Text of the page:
P. P. Van Vleet, president of the Van Vleet-Mansfield Drug Co., Memphis, Tennessee was born in 1849 at Kalamazoo, Michigan, and received his education in the Kalamazoo College. Just after completing his course, he started out for himself, with no particular place north of New Orleans in view, but on reaching Memphis he was quick to see and realize the possibilities of the place and secured a position as prescription clerk with G. W. Jones & Company, at that time the largest drug house in that town. In 18i9 he purchased a half interest in the business. This interest he sold in 1884 and established the wholesale house of Van Vleet & Co., which business was continued profitably until 1894, when the business of the Mansfield Drug Co. was purchased, thus establishing the Van Vleet-Mansfield Drug Company. VanVleetMmain1911 Mr. Van Vleet is a man of great executive ability to which there could be no better monument than the largest Southern drug house of which he is the head. He is one of the most public spirited men in Memphis, and, while he does not take an active part in politics, he is always ready to contribute his money and services for the welfare of the city. Mr. Van Vleet is an ardent fisherman and a prominent member of the Tarpon Club at Aransas Pass, Texas, where he goes several times a year in quest of the gamiest of fish. He is also a great traveler and has made several trips to Japan and Europe, and has been round the world once. [source: Digger Odell Publications]


Mansfield Drug Co. Mansfield’s Memorandum and Medicine Book. Memphis, TN, 1887.

A gorgeous, amber yellow HIGHLAND BITTERS AND SCOTCH TONIC figural barrel from the famous Carlyn Ring sale.


From the Proceedings in U.S. Courts – The Memphis Daily Appeal – November 30 1887

Van Vleet-Mansfield Drug Co., Memphis, Tenn. – “Our New Home” c. 1917 paperweight


Van Vleet Mansfield Drug Company, 48-54 S. Main, Memphis, Tennessee

Van Vleet-Mansfield Drug Company was one of the leading producers of pharmaceuticals in the south. Located in the heart of downtown Memphis, Van Vleet-Mansfield was part of a large market of drug companies who resided in Bluff City. The downtown building located at Second and Gayoso was built in 1917 and still stands today. This beautiful building is no longer home to Van Vleet-Mansfield Drug Company but it is currently being retrofitted for a new use: mixed use.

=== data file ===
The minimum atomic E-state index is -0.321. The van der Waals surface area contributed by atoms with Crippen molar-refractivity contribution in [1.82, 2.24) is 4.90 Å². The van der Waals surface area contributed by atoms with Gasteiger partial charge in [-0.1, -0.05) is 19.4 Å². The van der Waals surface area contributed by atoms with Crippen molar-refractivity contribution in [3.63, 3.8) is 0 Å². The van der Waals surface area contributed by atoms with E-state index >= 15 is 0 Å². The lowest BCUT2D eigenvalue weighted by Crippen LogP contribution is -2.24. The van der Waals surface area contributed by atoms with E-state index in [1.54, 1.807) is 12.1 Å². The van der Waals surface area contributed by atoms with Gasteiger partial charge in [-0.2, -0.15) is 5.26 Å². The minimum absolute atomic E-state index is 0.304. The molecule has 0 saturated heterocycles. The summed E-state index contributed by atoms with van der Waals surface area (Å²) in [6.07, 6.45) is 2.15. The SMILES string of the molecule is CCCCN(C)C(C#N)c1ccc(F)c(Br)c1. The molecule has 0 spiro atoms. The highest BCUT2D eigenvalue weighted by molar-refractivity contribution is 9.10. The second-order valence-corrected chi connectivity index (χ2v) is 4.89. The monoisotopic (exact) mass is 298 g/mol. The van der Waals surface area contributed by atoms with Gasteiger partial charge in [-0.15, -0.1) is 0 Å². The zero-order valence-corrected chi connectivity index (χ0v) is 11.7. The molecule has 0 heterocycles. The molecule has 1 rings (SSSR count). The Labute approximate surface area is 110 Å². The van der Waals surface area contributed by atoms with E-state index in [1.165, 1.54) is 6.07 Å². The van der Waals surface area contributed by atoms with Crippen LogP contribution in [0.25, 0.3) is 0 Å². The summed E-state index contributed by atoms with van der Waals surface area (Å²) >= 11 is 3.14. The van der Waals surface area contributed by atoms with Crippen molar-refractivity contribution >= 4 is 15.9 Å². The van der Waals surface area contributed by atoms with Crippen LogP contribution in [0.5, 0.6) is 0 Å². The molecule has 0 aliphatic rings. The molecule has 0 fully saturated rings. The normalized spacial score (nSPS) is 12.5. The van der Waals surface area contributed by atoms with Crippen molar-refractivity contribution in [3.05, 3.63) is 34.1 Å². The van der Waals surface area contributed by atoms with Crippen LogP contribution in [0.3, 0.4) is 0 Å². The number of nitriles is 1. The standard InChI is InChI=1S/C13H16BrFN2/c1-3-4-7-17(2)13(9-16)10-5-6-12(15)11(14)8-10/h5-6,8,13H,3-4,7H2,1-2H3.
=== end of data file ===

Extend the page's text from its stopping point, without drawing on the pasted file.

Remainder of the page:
Old tin advertising tray for “La Creole” Hair Color Restorer, Van Vleet Mansfield Drug Co., Memphis, Tennessee


S. Mansfield Advertisement – 1853


1860 S. Mansfield & Company Wholesale Druggists, Memphis, Tennessee advertisement – Memphis Daily Appeal


Highland Bitters advertisement – The Tennessean, Saturday, June 9, 1860


Highland Bitters advertisement – Memphis Daily Appeal, Saturday, January 19, 1861


Highland Bitters advertisement – The Tennessean, Thursday, April 25, 1861

Read More on Figural Barrels

Barrel Series – Smith’s Druid Bitters Barrel Series – Roback’s Stomach Bitters (the smaller ones) Barrel Series – Roback’s Stomach Bitters (the big boys) Barrel Series – Dr. Chandler’s Jamaica Ginger Root Bitters Barrel Series – Favorite Bitters & Peoples Favorite Bitters Barrel Series – Wormser Bros San Francisco Barrel Series – Mist of the Morning Barrel Series – Old Sachem Bitters and Wigwam Tonic Barrel Series – Turner Brothers New York & San Francisco Barrel Series – The Mysterious Blue Barrel Barrel Series – Original Pocahontas Bitters Figural Barrel Series – Hall’s Bitters Greeley’s Bourbon Whiskey Bitters – aka Vertical Greeley’s Peach colored Bourbon Whiskey Bitters added to Color Run Greeley’s Bourbon Bitters – A Great Boston Bitters Barrel

About Ferdinand Meyer V

Ferdinand Meyer V is a native of Baltimore, Maryland and has a BFA in Fine Art and Graphic Design from the Kansas City Art Institute and School of Design. Ferdinand is the founding Principal of FMG Design, a nationally recognized design consultation firm. Ferdinand is a passionate collector of American historical glass specializing in bitters bottles, color runs and related classic figural bottles. He is married to Elizabeth Jane Meyer and lives in Houston, Texas with their daughter and three wonderful grandchildren. The Meyers are also very involved in Quarter Horses, antiques and early United States postage stamps. Ferdinand is the past 6-year President of the Federation of Historical Bottle Collectors and is one of the founding members of the FOHBC Virtual Museum.
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One Response to Barrel Series – Highland Bitters and Scotch Tonic

  1. Froggy says:

    Love this barrel as it has a husky “girth”! That yellow #14 from the Ring sale resides on my shelf (The great phone-in sale). The trick here is to find pontiled examples, especially the GREEN!